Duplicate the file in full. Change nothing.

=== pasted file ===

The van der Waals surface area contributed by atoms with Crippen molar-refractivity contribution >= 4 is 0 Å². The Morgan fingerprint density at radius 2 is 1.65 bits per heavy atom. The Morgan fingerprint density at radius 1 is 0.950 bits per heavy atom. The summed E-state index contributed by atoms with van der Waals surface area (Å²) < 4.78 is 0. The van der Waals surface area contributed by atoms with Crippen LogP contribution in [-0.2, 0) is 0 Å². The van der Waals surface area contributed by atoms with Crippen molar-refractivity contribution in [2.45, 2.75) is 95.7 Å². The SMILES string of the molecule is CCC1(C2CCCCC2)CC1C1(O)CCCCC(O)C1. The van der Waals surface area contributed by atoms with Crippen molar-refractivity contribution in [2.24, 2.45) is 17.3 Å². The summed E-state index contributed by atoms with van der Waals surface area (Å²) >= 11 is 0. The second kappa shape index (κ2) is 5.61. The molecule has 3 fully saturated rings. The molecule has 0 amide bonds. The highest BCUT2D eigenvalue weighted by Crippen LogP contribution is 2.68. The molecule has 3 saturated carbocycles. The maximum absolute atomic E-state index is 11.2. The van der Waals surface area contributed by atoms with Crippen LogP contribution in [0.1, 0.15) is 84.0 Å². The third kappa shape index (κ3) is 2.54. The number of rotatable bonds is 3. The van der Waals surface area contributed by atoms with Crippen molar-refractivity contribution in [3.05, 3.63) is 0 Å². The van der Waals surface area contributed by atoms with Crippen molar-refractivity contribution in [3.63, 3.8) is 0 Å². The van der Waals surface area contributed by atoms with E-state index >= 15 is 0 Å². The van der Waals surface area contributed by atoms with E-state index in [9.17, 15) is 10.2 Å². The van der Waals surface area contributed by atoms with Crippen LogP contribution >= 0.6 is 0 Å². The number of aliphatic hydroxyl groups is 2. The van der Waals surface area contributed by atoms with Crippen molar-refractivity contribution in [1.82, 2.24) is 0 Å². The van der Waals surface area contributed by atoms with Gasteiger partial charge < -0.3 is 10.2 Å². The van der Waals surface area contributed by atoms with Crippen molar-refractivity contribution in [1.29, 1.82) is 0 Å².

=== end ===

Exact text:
The van der Waals surface area contributed by atoms with Crippen molar-refractivity contribution >= 4 is 0 Å². The Morgan fingerprint density at radius 2 is 1.65 bits per heavy atom. The Morgan fingerprint density at radius 1 is 0.950 bits per heavy atom. The summed E-state index contributed by atoms with van der Waals surface area (Å²) < 4.78 is 0. The van der Waals surface area contributed by atoms with Crippen LogP contribution in [-0.2, 0) is 0 Å². The van der Waals surface area contributed by atoms with Crippen molar-refractivity contribution in [2.45, 2.75) is 95.7 Å². The SMILES string of the molecule is CCC1(C2CCCCC2)CC1C1(O)CCCCC(O)C1. The van der Waals surface area contributed by atoms with Crippen molar-refractivity contribution in [2.24, 2.45) is 17.3 Å². The summed E-state index contributed by atoms with van der Waals surface area (Å²) >= 11 is 0. The second kappa shape index (κ2) is 5.61. The molecule has 3 fully saturated rings. The molecule has 0 amide bonds. The highest BCUT2D eigenvalue weighted by Crippen LogP contribution is 2.68. The molecule has 3 saturated carbocycles. The maximum absolute atomic E-state index is 11.2. The van der Waals surface area contributed by atoms with Crippen LogP contribution in [0.1, 0.15) is 84.0 Å². The third kappa shape index (κ3) is 2.54. The number of rotatable bonds is 3. The van der Waals surface area contributed by atoms with Crippen molar-refractivity contribution in [3.05, 3.63) is 0 Å². The van der Waals surface area contributed by atoms with Crippen molar-refractivity contribution in [3.63, 3.8) is 0 Å². The van der Waals surface area contributed by atoms with E-state index >= 15 is 0 Å². The van der Waals surface area contributed by atoms with E-state index in [9.17, 15) is 10.2 Å². The van der Waals surface area contributed by atoms with Crippen LogP contribution >= 0.6 is 0 Å². The number of aliphatic hydroxyl groups is 2. The van der Waals surface area contributed by atoms with Crippen molar-refractivity contribution in [1.82, 2.24) is 0 Å². The van der Waals surface area contributed by atoms with Gasteiger partial charge < -0.3 is 10.2 Å². The van der Waals surface area contributed by atoms with Crippen molar-refractivity contribution in [1.29, 1.82) is 0 Å².